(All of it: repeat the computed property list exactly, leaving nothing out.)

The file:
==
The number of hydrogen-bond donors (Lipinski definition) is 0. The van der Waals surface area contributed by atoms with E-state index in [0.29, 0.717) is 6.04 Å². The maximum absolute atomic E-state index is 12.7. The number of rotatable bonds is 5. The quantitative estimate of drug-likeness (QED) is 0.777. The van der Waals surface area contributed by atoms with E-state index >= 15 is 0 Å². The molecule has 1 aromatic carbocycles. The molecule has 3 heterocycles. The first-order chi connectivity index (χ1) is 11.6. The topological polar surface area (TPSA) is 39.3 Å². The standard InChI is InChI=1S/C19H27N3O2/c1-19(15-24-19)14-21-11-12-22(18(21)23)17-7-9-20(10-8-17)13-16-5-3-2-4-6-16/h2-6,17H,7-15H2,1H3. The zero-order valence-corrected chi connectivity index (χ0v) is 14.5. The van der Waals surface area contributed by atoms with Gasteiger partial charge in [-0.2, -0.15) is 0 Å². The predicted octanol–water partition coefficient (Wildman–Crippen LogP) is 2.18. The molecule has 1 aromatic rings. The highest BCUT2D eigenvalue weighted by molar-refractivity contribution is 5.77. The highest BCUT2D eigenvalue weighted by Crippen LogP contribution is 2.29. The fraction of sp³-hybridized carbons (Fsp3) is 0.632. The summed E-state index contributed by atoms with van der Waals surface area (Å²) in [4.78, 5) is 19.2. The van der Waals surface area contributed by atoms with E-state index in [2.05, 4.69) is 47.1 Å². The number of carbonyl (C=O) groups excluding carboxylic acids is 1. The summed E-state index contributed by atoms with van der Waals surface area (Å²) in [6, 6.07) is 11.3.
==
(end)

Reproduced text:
The number of hydrogen-bond donors (Lipinski definition) is 0. The van der Waals surface area contributed by atoms with E-state index in [0.29, 0.717) is 6.04 Å². The maximum absolute atomic E-state index is 12.7. The number of rotatable bonds is 5. The quantitative estimate of drug-likeness (QED) is 0.777. The van der Waals surface area contributed by atoms with E-state index >= 15 is 0 Å². The molecule has 1 aromatic carbocycles. The molecule has 3 heterocycles. The first-order chi connectivity index (χ1) is 11.6. The topological polar surface area (TPSA) is 39.3 Å². The standard InChI is InChI=1S/C19H27N3O2/c1-19(15-24-19)14-21-11-12-22(18(21)23)17-7-9-20(10-8-17)13-16-5-3-2-4-6-16/h2-6,17H,7-15H2,1H3. The zero-order valence-corrected chi connectivity index (χ0v) is 14.5. The van der Waals surface area contributed by atoms with Gasteiger partial charge in [-0.2, -0.15) is 0 Å². The predicted octanol–water partition coefficient (Wildman–Crippen LogP) is 2.18. The molecule has 1 aromatic rings. The highest BCUT2D eigenvalue weighted by molar-refractivity contribution is 5.77. The highest BCUT2D eigenvalue weighted by Crippen LogP contribution is 2.29. The fraction of sp³-hybridized carbons (Fsp3) is 0.632. The summed E-state index contributed by atoms with van der Waals surface area (Å²) in [4.78, 5) is 19.2. The van der Waals surface area contributed by atoms with E-state index in [2.05, 4.69) is 47.1 Å². The number of carbonyl (C=O) groups excluding carboxylic acids is 1. The summed E-state index contributed by atoms with van der Waals surface area (Å²) in [6, 6.07) is 11.3.